Patent published on November 7, 2023

Meta's New Patent Might Customize Vibrations for Quest VR Headset

Imagine being limited to just a few pre-set phone vibrations when receiving different kinds of alerts. Notifications from every app prompt the same, jolting haptic response, making it challenging to distinguish between an urgent email and a casual Instagram like, without checking your device. This uniformity in haptic feedback is an unresolved issue, especially prevalent in gadgets like phones or tablets.

Not only does this limit personalization, but it also gobbles up significant memory space on your device and uses substantial communication bandwidths to the extent that it can delay the delivery of the haptic response. Lastly, this one-size-fits-all approach often restricts the haptic feedback to be specific to a device, actuator, or application – hindering a seamless digital experience.

According to the newly filed patent US11809630B1 by Meta Platforms Technologies, they could improve this inefficiency with a new system, dubbed a 'haptics library'. It offers diverse vibrations, both predefined and parametrically-defined, that can easily adapt to various applications and is applicable across a wide range of gadgets. This eliminates the need for specific haptic vibrations for each application and results in saving precious device storage.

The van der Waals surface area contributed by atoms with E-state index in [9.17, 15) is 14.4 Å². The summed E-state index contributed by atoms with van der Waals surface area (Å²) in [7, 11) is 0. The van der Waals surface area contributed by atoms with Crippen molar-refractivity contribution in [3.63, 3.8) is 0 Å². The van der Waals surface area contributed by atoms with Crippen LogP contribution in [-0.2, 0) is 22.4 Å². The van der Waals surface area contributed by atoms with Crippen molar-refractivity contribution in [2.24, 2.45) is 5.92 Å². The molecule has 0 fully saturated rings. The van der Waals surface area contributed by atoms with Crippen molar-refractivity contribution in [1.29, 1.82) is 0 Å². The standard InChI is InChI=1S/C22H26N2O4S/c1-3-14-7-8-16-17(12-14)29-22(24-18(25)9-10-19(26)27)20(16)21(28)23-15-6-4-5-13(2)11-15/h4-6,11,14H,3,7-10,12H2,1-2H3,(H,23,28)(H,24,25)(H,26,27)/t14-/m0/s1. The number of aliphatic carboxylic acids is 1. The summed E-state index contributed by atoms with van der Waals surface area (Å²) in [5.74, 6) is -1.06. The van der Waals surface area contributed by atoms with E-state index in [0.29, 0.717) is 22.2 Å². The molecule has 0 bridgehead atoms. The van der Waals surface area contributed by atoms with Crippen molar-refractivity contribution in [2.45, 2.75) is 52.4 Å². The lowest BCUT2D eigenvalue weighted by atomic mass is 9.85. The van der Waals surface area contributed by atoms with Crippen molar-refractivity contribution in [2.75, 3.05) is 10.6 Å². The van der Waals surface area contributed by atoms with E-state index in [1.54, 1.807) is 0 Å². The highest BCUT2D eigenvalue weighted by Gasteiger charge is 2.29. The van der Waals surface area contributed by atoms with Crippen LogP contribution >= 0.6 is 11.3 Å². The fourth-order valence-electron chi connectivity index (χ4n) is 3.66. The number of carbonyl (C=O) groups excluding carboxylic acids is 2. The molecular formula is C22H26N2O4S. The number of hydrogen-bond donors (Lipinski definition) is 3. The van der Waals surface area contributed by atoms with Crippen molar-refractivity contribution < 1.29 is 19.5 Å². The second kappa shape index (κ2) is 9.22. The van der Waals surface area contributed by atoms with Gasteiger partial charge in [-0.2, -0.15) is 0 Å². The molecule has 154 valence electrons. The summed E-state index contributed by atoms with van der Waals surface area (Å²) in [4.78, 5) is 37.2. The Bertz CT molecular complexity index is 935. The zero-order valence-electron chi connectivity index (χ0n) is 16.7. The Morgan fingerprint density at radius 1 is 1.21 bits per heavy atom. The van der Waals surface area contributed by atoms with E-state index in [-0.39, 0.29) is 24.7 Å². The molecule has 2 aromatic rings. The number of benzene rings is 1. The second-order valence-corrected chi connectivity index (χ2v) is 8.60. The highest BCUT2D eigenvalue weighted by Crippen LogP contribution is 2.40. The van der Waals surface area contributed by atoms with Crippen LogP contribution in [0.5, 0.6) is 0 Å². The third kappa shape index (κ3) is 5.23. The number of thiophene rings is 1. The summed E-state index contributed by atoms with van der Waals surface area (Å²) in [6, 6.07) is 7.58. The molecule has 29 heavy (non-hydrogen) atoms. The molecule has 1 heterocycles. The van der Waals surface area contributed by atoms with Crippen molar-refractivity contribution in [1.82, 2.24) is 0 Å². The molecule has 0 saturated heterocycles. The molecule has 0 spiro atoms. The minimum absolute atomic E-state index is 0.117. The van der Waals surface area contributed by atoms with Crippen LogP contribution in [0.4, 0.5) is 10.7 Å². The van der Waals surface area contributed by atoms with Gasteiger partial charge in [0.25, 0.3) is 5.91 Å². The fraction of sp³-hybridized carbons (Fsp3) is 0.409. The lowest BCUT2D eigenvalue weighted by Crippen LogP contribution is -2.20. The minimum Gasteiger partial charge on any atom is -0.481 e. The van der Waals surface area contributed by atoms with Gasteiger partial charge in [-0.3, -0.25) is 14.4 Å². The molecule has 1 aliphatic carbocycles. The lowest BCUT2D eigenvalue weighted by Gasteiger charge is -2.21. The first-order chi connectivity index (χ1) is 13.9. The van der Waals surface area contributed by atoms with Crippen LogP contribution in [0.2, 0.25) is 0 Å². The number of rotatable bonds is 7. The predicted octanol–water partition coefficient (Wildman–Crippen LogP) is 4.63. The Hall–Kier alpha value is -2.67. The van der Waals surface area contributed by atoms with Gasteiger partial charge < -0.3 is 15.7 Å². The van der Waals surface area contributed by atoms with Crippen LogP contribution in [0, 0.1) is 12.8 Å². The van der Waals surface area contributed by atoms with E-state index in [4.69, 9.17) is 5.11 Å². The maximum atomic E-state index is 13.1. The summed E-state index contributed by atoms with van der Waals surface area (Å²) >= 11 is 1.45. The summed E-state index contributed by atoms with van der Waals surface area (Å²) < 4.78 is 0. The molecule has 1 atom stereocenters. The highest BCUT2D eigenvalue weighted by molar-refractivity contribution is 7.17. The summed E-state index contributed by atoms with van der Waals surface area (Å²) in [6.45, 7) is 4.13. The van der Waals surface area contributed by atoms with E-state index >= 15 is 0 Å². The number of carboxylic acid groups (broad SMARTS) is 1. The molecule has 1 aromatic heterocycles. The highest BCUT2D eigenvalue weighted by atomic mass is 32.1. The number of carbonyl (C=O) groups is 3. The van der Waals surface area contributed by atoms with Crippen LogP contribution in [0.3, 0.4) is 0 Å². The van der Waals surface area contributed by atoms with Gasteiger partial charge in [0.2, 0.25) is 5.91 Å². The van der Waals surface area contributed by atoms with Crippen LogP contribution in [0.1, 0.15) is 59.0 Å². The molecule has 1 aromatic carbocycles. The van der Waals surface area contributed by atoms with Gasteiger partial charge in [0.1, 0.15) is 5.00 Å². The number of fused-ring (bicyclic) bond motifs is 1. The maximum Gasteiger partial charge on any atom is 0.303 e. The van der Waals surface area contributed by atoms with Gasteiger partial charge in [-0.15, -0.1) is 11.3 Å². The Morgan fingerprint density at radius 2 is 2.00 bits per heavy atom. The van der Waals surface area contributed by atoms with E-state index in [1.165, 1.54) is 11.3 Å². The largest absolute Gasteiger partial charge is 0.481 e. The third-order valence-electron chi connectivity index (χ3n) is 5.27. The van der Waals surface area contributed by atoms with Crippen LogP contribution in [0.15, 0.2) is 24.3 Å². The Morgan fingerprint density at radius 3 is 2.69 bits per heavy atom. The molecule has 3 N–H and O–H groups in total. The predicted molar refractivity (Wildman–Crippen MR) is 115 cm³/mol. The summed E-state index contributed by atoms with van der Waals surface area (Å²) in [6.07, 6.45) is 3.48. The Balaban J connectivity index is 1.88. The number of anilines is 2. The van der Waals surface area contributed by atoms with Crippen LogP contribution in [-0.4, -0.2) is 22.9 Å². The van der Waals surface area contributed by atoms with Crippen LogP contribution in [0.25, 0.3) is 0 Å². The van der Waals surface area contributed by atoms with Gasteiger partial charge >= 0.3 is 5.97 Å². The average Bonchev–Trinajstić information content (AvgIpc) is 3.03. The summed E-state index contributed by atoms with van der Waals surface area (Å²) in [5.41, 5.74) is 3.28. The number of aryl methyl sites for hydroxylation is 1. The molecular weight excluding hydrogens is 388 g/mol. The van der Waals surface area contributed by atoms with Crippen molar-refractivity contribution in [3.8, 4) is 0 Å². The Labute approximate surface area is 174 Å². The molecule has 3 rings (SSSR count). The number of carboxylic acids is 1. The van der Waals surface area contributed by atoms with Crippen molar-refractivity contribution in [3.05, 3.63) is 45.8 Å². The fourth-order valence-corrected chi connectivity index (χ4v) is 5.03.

Let's visualise how this could alter the world. Imagine using your Meta Quest VR Headset in a game, where instead of universal vibrations for every game function, you get unique vibrations for each action – like an intense shake when an enemy attacks or a subtle pulse when you pick up a health potion. You can differentiate the alerts, adding nuance to your gaming experience – all thanks to the dynamic nature of the new haptic effects library.

However, remember, this is just a patent by Meta Platforms Technologies. Although the figures clearly outline the applications and benefits of this technology, there is no guarantee that it will make a market entry or go into production. But it's certainly an exciting peek into what the future of user-device interaction could look like!

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